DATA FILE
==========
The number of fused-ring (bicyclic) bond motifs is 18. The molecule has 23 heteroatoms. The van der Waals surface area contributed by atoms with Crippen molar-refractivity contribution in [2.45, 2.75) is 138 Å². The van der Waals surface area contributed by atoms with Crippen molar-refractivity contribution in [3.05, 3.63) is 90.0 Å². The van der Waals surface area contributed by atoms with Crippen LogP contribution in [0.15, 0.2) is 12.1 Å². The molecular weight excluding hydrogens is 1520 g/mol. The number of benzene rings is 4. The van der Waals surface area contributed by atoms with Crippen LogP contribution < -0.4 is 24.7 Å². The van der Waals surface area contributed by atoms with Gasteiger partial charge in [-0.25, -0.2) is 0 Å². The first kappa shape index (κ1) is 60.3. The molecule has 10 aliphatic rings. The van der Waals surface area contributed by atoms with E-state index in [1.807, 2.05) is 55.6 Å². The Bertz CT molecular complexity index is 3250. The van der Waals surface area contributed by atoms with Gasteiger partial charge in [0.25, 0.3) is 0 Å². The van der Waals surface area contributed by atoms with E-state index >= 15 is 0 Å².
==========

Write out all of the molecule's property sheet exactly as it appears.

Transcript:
The number of fused-ring (bicyclic) bond motifs is 18. The molecule has 23 heteroatoms. The van der Waals surface area contributed by atoms with Crippen molar-refractivity contribution in [2.45, 2.75) is 138 Å². The van der Waals surface area contributed by atoms with Crippen molar-refractivity contribution in [3.05, 3.63) is 90.0 Å². The van der Waals surface area contributed by atoms with Crippen LogP contribution in [0.15, 0.2) is 12.1 Å². The molecular weight excluding hydrogens is 1520 g/mol. The number of benzene rings is 4. The van der Waals surface area contributed by atoms with Crippen LogP contribution < -0.4 is 24.7 Å². The van der Waals surface area contributed by atoms with Gasteiger partial charge in [-0.25, -0.2) is 0 Å². The first kappa shape index (κ1) is 60.3. The molecule has 10 aliphatic rings. The van der Waals surface area contributed by atoms with E-state index in [1.807, 2.05) is 55.6 Å². The Bertz CT molecular complexity index is 3250. The van der Waals surface area contributed by atoms with Gasteiger partial charge in [0.25, 0.3) is 0 Å². The van der Waals surface area contributed by atoms with E-state index >= 15 is 0 Å².